That has proved to be as difficult as it sounds. While L.A. holds a 4-3-3 edge in the series since the Quakes returned, the Galaxy has been among the elite teams in MLS the past three seasons, while San Jose has for the most part struggled. Think Atletico Madrid and Real Madrid. Hearing San Jose's 1906 Ultras sing until they're black and blue in the face about how much they hate L.A. -- regardless of whom the Quakes are playing -- shows that the rivalry means more to San Jose than it does to the Galaxy.
"We had a lot of anger when the Quakes moved," said Dan Margarit, one of the founders of the 1906 Ultras. "When the team came back, we were really looking forward to playing L.A. again and showing how much we hate those guys."
That imbalance is slowly changing, however, even as Donovan last week touted the SuperClasico as the best rivalry in MLS. San Jose appears to have turned things around on the field, and while L.A. is struggling at present, it's expected that it'll play some part in the playoff race by season's end. A San Jose win on Wednesday would certainly provide an uptick in intensity.
"It's kind of our job, so to speak, to bring that [passion] back," Gordon said. "As long as we make it competitive and beat them, trust me, it will come back."
The game is gaining more traction on the L.A. side as well. "There was something broken. The rivalry was a big thing, and it was just gone," said Carlos Dimas, one of the leaders of the Angel City Brigade, a Galaxy supporters group. "But there have been incidents that have intensified the rivalry back up. There have been situations between fans. It's really starting to build up to what it was before."
Dimas cites last year's 0-0 draw in San Jose as a prime example, when L.A. forward Mike Magee deputized in goal after Josh Saunders was controversially sent off. Such events can breathe life into a flickering rivalry and increase the passion.
All that's needed now is games with more at stake. Perhaps then, a great rivalry will be made whole again.
Pearce's seamless transition: Heath Pearce admitted his head was still spinning from all that had transpired in the last week. Last Wednesday he was a member of Chivas USA. On Thursday he was a New York Red Bull, and on Saturday he delivered a solid performance in leading his new club to a 2-1 road win over Montreal. Pearce's sense of composure will be tested again on Wednesday when he'll square off against his former team.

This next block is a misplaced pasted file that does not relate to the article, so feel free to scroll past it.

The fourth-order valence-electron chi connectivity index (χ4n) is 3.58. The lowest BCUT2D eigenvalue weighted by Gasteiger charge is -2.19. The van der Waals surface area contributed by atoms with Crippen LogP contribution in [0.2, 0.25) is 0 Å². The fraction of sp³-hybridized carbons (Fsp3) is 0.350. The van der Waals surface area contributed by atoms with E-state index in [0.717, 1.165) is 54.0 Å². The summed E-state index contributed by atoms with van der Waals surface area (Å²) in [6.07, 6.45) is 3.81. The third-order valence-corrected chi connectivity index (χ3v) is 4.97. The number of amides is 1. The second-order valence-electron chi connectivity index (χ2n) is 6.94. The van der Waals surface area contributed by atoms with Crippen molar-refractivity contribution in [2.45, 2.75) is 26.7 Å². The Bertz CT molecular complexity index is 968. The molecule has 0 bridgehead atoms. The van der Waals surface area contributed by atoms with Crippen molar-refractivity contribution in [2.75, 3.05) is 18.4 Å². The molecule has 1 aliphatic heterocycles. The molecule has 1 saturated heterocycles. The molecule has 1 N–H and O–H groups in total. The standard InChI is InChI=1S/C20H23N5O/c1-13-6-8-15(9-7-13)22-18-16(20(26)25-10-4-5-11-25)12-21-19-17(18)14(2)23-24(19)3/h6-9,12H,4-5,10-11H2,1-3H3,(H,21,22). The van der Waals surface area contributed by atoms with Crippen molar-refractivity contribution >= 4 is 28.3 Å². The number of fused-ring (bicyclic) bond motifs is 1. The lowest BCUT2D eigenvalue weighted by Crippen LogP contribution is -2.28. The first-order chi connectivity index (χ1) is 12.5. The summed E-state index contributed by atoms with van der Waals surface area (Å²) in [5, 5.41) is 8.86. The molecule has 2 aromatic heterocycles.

"It's definitely going to be interesting to see them warming up on the field," Pearce said via telephone. "But once the game kicks off, it's going to be like any other game and we expect to get three points against them."
Pearce's impressive debut raises a broader question, however. How is it that some players adapt to new surroundings easily while others struggle? Pearce revealed that the Red Bulls organization has consistently checked in on him to see that his off-field needs are being taken care of. On the field, it's been a case of Pearce's skill set meshing well with that of the team.
"You can't really force chemistry in a team, but I feel like the style that I prefer to play is exactly the style that the guys here like to play," he said. "It's an extremely technical group, it's a group that likes to keep the ball, it's possession-oriented, attack with numbers. From my position, you're organizing in the back; you're putting out fires, and really try to dictate the style of play on the other team. In that sense, it makes it a lot easier to transition. If it was more of a long-ball type of system, it might take me longer to adjust. But I'm already feeling comfortable with the group."
If Pearce's assimilation proceeds apace, New York could find that the balance between defense and attack will be in greater equilibrium as the season progresses.
Sene makes his mark: Pearce isn't the only player to have adjusted quickly to new surroundings. New England Revolution forward Saer Sene has done much the same. His two goals in last weekend's 2-2 draw with Houston gave him six on the season in just 10 games, making him an early frontrunner for the league's Newcomer of the Year award.
"I'm new here, this is my first year in MLS, but it's a great group, very cool guys and a good team," he said via telephone. "The team has helped me to adapt."
Not bad for a guy who prior to arriving in New England was stuck far down the depth chart at German powerhouse Bayern Munich. Better yet, there is little in Sine's attitude to suggest that he once was on the books for one of the biggest club sides in the world.
"At Bayern, I was with 30 great players, but there was not a lot of time to play," he said via telephone. "I learned a lot at Bayern, but MLS gives me the chance to play, and show I can play."
About the only thing that is worrying Sene these days is New England's penchant for coughing up leads, something they did twice against the Dynamo. But given the team's more compelling style this season, he's had few complaints.
"We're a good team, but we're a young team," he said. "Sometimes we make mistakes because we are young, but we've shown we can play football. We are strong when we keep the ball."
Jeff Carlisle covers MLS and the U.S. national team for ESPN.com. He is also the author of "Soccer's Most Wanted II: The Top 10 Book of More Glorious Goals, Superb Saves and Fantastic Free-Kicks." He can be reached at firstname.lastname@example.org.